Delivery of integrated care for patients with HIV-associated TB is
challenging. We assessed the uptake and timing of antiretroviral
treatment (ART) among eligible patients attending a primary care service
with co-located ART and TB clinics.
In a retrospective cohort study, all HIV-associated TB patients (≥18
years old) who commenced TB treatment in 2010 were included. Data were
analysed using basic descriptive statistics and log-binomial regression
Of a total of 497 patients diagnosed with HIV-associated TB, 274 were
eligible to start ART for the first time (median CD4 count, 159
cells/µl). ART was started during TB treatment by 220 (80.3%) patients.
Among the 54 (19.7%) who did not start ART, 23 (42.6%) were either lost
to follow-up (LTFU) or died before enrolling for ART; 12 (22.2%) were
either LTFU or died after enrolling but before starting ART; 5 (9.3%)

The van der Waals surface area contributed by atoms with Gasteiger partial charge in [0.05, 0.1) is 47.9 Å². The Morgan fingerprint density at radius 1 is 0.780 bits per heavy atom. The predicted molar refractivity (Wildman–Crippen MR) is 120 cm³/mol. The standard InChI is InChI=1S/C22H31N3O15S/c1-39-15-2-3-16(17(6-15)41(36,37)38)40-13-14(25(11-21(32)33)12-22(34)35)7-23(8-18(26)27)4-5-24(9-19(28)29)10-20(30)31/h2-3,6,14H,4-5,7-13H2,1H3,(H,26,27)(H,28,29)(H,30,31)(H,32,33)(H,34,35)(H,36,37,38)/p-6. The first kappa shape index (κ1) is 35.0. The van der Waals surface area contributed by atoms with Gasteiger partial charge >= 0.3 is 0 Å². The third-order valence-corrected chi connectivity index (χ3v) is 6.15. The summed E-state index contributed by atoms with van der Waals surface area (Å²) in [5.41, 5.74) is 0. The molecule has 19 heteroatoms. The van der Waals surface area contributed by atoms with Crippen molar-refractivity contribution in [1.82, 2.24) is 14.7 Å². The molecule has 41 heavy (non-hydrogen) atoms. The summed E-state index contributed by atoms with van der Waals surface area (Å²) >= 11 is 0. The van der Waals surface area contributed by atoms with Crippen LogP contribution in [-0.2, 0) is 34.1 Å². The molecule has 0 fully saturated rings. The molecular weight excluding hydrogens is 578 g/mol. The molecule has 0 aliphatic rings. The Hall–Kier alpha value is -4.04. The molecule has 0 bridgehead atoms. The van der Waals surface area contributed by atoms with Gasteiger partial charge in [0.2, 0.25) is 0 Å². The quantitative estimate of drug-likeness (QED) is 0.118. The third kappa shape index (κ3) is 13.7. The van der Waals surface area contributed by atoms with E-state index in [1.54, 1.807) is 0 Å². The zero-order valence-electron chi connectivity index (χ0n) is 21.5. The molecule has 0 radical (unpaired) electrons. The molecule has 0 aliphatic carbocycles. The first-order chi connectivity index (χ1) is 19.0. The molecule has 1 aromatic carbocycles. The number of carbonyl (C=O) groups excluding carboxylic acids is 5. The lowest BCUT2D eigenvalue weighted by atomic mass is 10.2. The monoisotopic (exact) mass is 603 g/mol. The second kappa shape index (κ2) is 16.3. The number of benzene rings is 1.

were transferred out; and 14 (25.9%) only started ART after completion
of TB treatment. The median delay between starting TB treatment and
starting ART was 51 days (IQR 29 - 77). Overall, only 58.6% of patients
started ART within 8 weeks of TB treatment, and 12.7% of those with CD4
In a setting with co-located TB and ART clinics, delays to starting ART
were substantial, and one-fifth of eligible patients did not start ART
during TB treatment. Co-location of services alone is insufficient to
permit timely initiation of ART; further measures need to be implemented
to facilitate integrated treatment.
Nglazi, MD.; Kaplan, R.; Caldwell, J.; Peton, N.; Lawn, SD.; Wood, R.; Bekker, L-G. Antiretroviral treatment uptake in patients with HIV-associated TB attending co-located TB and ART services. South African Medical Journal (2012) 102 (12) 936-939. [DOI: 10.7196/samj.6024]
Antiretroviral treatment uptake in patients with HIV-associated TB attending co-located TB and ART services.